Issue Ten: Youth on Power
Millennial Megan enjoys a latte at Starbucks and outlines a story in her Moleskine notebook. Later, she sits on her bed with her laptop, expanding her ideas into a finished draft. When Megan needs to fill in facts, she searches Google or calls friends on her cellphone.
I was powerless over this plastic girl / And so I went to my computer / Where I entered into a world / Where I could manipulate everything / With only a blank page / And a keyboard / And my mind / And everything I had wanted to pretend / Tumbled out in words
In Guyana, everyone can tell you are from “out-away” by your clothes, your accent and for the simple fact that they don’t know you in a country where everyone knows everyone. One night I was chatting with my cousin Kiesha. We were identical in age but I already assumed we would be different.
We must persevere. Even if the hands of society grab and pull at us, trying to mould our bodies, our souls, We must break away. Even if the words of others speak to the darkest thoughts, We must protect our minds. Even if the lens only filters black and white we must see in colour.
speckled green eyes and calloused hands / focal points to his form / an achromatic shadow that looms / the realization comes with foreign touches / with his sharp intakes of the winter air / he dismantles every fragment of / my being shattered on damp pavement he lets his footsteps echo as he exits
Our ability to have and raise a child, Does not limit our ability to be educated. Why do we have to let you push us around? Does our strength scare you? Standing up for ourselves is not an act of rebellion. In this time of hate and sexism, Feminists are not chauvinist.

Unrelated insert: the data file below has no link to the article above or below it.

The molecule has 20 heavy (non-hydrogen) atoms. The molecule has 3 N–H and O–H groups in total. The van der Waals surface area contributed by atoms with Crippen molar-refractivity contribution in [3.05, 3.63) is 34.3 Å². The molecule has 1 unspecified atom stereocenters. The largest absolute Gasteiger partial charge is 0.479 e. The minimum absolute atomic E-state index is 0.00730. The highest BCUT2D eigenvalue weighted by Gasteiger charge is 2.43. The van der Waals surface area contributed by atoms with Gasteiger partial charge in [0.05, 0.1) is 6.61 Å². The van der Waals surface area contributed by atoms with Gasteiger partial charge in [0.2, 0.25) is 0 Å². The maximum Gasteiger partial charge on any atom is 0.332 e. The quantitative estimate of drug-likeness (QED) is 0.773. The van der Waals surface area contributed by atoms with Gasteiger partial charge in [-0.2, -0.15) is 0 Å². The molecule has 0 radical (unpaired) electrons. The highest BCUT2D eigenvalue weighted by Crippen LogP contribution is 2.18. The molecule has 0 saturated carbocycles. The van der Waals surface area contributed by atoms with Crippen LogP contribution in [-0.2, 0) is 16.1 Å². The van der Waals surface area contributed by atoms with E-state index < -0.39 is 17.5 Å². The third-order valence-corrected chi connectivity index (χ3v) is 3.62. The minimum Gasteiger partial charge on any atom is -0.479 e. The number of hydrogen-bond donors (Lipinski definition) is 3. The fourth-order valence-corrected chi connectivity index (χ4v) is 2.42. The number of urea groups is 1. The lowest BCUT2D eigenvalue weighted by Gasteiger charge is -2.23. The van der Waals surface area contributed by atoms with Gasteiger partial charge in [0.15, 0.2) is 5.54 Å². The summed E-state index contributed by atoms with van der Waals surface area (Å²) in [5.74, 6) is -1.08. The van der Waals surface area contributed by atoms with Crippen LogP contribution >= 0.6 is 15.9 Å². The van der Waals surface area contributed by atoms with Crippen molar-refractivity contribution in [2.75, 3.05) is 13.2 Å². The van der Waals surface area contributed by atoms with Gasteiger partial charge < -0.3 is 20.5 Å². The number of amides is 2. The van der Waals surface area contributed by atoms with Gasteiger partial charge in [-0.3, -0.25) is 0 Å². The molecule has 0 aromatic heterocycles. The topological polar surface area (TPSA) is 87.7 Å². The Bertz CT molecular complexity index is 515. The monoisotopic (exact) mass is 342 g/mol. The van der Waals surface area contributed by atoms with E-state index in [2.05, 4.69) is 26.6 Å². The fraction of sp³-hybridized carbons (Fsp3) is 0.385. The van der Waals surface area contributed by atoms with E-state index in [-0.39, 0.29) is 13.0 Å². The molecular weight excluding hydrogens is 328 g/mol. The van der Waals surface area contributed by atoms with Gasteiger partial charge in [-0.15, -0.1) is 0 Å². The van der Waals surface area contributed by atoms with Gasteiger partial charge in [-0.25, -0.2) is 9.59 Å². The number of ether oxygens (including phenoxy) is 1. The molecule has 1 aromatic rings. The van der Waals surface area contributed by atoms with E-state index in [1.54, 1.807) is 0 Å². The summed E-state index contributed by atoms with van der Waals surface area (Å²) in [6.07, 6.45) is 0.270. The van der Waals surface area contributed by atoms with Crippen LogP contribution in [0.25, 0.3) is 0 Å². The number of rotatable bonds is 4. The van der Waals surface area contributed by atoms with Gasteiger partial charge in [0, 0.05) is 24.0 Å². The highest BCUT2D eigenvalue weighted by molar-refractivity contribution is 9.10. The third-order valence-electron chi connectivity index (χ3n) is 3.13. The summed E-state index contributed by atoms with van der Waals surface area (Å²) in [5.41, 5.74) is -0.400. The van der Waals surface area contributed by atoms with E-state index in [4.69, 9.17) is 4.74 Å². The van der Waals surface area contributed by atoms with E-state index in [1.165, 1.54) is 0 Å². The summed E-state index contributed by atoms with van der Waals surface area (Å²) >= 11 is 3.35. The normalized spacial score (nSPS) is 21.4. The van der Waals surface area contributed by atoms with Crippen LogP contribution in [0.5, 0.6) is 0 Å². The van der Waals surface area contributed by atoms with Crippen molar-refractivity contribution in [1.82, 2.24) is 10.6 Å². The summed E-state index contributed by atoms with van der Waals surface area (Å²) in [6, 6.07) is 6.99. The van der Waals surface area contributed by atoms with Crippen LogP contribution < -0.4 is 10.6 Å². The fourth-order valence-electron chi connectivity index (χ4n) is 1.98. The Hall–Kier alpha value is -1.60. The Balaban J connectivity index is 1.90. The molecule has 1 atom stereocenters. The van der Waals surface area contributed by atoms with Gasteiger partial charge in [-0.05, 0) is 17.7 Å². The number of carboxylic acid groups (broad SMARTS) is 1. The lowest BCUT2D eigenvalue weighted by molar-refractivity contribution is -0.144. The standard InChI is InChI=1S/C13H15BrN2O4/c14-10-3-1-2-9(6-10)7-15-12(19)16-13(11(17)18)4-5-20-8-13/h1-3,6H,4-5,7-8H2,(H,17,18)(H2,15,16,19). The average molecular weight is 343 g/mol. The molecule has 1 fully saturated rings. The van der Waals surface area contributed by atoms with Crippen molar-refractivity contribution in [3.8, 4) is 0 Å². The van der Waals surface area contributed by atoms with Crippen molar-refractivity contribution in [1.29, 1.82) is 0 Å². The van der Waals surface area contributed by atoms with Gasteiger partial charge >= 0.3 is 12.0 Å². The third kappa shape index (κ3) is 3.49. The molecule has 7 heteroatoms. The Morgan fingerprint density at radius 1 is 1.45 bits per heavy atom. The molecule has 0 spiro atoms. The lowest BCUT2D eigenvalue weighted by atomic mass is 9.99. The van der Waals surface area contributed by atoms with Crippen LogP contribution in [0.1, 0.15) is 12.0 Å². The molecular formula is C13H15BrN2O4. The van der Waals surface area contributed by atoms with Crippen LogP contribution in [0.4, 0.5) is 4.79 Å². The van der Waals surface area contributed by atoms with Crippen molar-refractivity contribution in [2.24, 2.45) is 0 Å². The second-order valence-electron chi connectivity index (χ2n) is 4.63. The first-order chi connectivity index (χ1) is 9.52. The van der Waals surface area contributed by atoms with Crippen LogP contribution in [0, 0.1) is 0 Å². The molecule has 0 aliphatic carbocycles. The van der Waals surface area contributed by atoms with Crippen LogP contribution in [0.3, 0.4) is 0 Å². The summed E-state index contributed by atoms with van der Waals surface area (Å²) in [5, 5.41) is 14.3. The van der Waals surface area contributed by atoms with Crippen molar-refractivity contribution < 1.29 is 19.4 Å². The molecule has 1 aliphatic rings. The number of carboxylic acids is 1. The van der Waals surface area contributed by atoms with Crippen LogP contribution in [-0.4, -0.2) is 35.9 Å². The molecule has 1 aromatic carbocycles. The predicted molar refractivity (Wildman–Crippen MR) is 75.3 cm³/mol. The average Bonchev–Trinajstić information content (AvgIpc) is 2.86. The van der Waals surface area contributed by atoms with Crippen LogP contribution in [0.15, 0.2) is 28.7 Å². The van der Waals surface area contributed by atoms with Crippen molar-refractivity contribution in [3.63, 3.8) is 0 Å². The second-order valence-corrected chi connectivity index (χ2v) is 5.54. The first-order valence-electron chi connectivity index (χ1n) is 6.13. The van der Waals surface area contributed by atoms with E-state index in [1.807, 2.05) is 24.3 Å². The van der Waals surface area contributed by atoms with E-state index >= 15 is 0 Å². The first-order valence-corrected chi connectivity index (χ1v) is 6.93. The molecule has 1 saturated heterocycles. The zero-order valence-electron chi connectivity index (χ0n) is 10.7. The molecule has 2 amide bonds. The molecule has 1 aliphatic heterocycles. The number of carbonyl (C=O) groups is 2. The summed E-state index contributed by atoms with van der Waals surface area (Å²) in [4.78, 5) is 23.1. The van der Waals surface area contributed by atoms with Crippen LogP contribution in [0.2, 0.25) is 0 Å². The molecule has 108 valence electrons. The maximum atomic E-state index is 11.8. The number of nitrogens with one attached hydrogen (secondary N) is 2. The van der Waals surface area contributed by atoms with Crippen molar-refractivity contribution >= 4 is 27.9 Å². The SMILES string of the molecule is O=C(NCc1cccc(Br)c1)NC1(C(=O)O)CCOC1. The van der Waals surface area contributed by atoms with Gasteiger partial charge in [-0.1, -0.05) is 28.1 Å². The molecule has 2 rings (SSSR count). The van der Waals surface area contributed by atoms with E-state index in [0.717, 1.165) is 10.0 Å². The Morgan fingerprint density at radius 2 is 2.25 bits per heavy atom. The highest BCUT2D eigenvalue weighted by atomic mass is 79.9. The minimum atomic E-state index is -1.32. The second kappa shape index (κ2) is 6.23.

“Words cannot express the gratitude I feel towards you. You saved me from a treacherous fate, a painful death I would have endured alone. Thank you, Zephyr, mistress of mayhem, bringer of the windswept and gentle breeze of the west. I am forever in your debt.” “You forgot queen of the sky.”
Queers! I laugh and pull her close She leans her head on my shoulder Your words don’t hurt us I love her / Freaks! I chuckle and squeeze her hand She smiles weakly Your words don’t hurt us I love her / Dykes! I wince and look to her She drops my hand….
One day while exiting the school, she noticed a group of kids smoking outside and she thought they looked cool and tough and everyone else seemed to be mildly afraid of them. Everyone called them the druggy group. She decided she would become part of this group.
Power / thought they took it away / when they exchanged our crowns for chains / Pain / Embedded /not knowing where I was headed / Lost / I tried to remember the footprints / In the sand / I followed the man / to a ship / enslaved / On it engraved “Blacks only”